Columbus Officials Provide Another Update On Comprehensive Safety Strategy
Columbus officials Tuesday provided an update on the city's safety strategy, and the mayor offered a glimpse at his 2019 budget proposal.
Mike Foley reports.
Columbus' comprehensive neighborhood safety strategy has been in place for a full year. Columbus Mayor Andy Ginther says while he's far from calling it a success, he's very pleased with the progress being made.
"To date, there have been 93 homicides compared with 114 at this same time last year," Mayor Ginther said. "Violent crime as a whole is continuing to decrease as well. The incidents of homicide rate, aggravated burglary and assault have tracked lower in 2018 than 2017 in ten of the 12 months.
The multi-departmental approach includes enhanced policing efforts, but also community-building elements. Columbus Health Commissioner Dr. Mysheika Roberts explains one such program that helps the city rapidly mobilize services to a neighborhood impacted by a homicide.
"The CARE coalition knocked on doors and distributed trauma care and grief counseling resources to approximately 290 homes," Dr. Roberts said. "The CARE social workers contacted seven next-of-kin and offered grief support and services to those families. The Department of Neighborhoods reviewed nearly 8 square miles and conducted lighting assessments and reviewed 311 complaints to immediately identify and fix problems that might be contributing to violence and crime. The Department of Development identified 227 homes in need of enforcement, repairs, and cleanup near the homicide. Recreation and Parks interventionists engaged 28 community members to gain information and help prevent retaliatory attacks."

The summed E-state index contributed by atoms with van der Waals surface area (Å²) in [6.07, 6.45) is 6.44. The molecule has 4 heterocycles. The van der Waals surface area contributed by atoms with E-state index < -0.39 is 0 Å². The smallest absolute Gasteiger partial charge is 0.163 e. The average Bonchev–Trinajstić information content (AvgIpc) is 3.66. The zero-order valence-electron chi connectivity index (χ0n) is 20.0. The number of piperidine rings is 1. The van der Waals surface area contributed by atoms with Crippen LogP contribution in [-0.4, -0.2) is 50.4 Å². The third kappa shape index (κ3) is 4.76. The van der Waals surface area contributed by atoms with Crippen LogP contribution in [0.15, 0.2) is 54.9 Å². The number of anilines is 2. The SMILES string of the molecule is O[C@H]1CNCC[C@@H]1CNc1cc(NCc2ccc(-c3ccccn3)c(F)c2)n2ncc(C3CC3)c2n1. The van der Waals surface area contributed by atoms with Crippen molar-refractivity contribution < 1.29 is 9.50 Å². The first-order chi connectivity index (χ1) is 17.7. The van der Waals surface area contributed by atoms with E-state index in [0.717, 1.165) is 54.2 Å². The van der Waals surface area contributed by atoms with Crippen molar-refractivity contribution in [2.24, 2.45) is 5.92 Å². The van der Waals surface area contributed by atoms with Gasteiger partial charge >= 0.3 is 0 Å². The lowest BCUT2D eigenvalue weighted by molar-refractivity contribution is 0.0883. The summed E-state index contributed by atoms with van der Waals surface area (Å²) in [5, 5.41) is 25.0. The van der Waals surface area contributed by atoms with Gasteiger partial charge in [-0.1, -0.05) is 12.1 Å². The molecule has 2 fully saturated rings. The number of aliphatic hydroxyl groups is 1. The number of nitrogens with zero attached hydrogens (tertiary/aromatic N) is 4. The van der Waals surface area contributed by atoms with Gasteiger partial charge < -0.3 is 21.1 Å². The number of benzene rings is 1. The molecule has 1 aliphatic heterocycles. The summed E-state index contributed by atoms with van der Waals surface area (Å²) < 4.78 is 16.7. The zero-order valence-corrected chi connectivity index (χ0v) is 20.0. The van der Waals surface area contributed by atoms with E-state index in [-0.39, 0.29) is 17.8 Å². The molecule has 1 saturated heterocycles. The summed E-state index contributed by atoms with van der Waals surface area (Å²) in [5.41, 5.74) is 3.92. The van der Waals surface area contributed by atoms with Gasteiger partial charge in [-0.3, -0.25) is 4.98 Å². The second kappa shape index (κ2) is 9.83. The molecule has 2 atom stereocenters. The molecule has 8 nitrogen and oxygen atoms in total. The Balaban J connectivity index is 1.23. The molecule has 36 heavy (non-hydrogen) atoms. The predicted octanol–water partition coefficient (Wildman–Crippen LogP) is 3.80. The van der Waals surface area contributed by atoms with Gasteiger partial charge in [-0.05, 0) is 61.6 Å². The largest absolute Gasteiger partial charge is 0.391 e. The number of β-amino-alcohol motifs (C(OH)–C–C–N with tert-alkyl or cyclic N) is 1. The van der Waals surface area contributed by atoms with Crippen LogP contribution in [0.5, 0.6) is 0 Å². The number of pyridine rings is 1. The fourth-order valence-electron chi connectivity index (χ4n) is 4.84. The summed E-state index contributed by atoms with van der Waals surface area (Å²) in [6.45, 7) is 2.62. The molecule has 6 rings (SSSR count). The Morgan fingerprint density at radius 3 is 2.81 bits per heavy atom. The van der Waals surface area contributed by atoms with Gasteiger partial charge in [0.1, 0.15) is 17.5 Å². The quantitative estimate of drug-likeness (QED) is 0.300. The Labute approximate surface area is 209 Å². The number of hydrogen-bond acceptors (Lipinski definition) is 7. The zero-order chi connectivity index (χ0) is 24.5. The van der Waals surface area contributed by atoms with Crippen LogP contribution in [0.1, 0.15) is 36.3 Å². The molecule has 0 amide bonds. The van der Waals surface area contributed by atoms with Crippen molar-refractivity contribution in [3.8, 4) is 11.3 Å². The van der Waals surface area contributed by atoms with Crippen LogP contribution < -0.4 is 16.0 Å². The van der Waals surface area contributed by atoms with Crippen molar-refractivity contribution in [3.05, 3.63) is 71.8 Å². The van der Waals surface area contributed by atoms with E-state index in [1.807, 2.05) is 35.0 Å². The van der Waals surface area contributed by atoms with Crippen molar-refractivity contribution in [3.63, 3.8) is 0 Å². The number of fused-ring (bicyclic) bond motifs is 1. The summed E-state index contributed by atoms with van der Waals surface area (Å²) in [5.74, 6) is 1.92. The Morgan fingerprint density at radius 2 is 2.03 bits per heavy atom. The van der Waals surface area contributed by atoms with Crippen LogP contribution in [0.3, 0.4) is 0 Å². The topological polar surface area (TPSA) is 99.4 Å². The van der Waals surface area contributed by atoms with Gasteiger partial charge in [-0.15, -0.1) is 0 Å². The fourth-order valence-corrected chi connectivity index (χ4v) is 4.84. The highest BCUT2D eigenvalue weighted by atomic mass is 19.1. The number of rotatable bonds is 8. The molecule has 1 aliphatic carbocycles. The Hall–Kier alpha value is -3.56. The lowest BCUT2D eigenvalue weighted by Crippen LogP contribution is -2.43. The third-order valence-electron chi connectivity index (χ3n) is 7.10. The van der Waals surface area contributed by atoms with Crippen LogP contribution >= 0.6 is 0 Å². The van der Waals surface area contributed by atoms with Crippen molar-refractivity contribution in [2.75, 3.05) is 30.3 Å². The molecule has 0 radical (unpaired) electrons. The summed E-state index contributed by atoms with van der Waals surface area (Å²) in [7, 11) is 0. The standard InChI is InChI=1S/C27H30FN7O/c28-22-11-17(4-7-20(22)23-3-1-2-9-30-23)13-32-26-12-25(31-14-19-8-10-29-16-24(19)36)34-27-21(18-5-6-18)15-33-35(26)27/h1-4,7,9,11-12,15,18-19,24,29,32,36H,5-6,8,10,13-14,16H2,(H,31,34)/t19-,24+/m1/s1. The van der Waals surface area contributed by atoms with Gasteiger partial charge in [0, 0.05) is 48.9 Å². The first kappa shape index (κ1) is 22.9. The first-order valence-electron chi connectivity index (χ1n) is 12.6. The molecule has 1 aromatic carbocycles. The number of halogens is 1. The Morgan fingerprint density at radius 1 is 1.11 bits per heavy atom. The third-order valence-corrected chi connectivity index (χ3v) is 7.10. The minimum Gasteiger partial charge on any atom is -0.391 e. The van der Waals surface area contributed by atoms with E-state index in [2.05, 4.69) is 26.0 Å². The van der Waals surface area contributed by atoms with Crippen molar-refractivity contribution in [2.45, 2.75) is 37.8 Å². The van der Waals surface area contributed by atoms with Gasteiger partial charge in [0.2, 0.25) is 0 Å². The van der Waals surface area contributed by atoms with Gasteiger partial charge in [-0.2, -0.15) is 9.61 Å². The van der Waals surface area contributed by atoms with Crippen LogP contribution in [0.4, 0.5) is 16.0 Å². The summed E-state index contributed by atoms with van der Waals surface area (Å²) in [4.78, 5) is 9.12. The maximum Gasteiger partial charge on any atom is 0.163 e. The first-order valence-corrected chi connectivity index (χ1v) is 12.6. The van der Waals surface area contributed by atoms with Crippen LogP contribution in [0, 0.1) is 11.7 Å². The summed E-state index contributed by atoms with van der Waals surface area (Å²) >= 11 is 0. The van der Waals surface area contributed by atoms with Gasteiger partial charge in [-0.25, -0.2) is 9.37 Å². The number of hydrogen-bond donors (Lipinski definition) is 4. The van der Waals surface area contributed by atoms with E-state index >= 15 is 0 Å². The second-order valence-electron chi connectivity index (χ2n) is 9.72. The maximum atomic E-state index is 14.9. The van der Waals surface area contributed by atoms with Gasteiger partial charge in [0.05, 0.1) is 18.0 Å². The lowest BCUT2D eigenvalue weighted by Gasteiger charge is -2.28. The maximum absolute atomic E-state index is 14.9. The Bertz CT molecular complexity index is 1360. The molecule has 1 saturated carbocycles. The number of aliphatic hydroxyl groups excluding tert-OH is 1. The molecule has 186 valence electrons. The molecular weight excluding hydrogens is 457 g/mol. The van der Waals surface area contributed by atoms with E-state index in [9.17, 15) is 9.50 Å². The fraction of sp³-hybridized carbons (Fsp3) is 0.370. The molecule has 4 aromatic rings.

The police bike patrol program known as the Safe Streets Initiative, which had been only in Linden, expanded to include the Hilltop and South Side. Columbus Safety Director Ned Pettus Jr. says it improved police-community relations in those areas.
"Officers served as the first line of communication for residents needing city services and for connecting residents with other city departments to resolve non-law enforcement related problems," Pettus said. "This initiative, which ran roughly between May and September, resulted in 8,351 contacts with residents, attendance at 151 community events, 279 felony arrests, and the recovery of illegal firearms, drugs, currency, and stolen cars."
Mayor Ginther says his forthcoming $912 million budget proposal for 2019 will again focus heavily on safety with $622.5 million. Ginther says it includes funding for an expansion of the Safe Streets initiative.
"I am proposing $2.9 million for the program to expand the duration beyond May to September in those three target neighborhoods," Ginther said referring to the Safe Streets initiative. "That means more time for our officers to build and enhance those relationships with the community, more time to gather information and intelligence to help us prevent and solve crimes, more time to see a continued reduction in crime in our neighborhoods. I've also budgeted for two new police recruit classes of 40 each. I'm excited to announce that Public Safety will implement a cadet program for police and fire in 2019 that will help us build a pipeline of qualified, diverse candidates to enter our safety forces."
Ginther will unveil his full operating budget later today.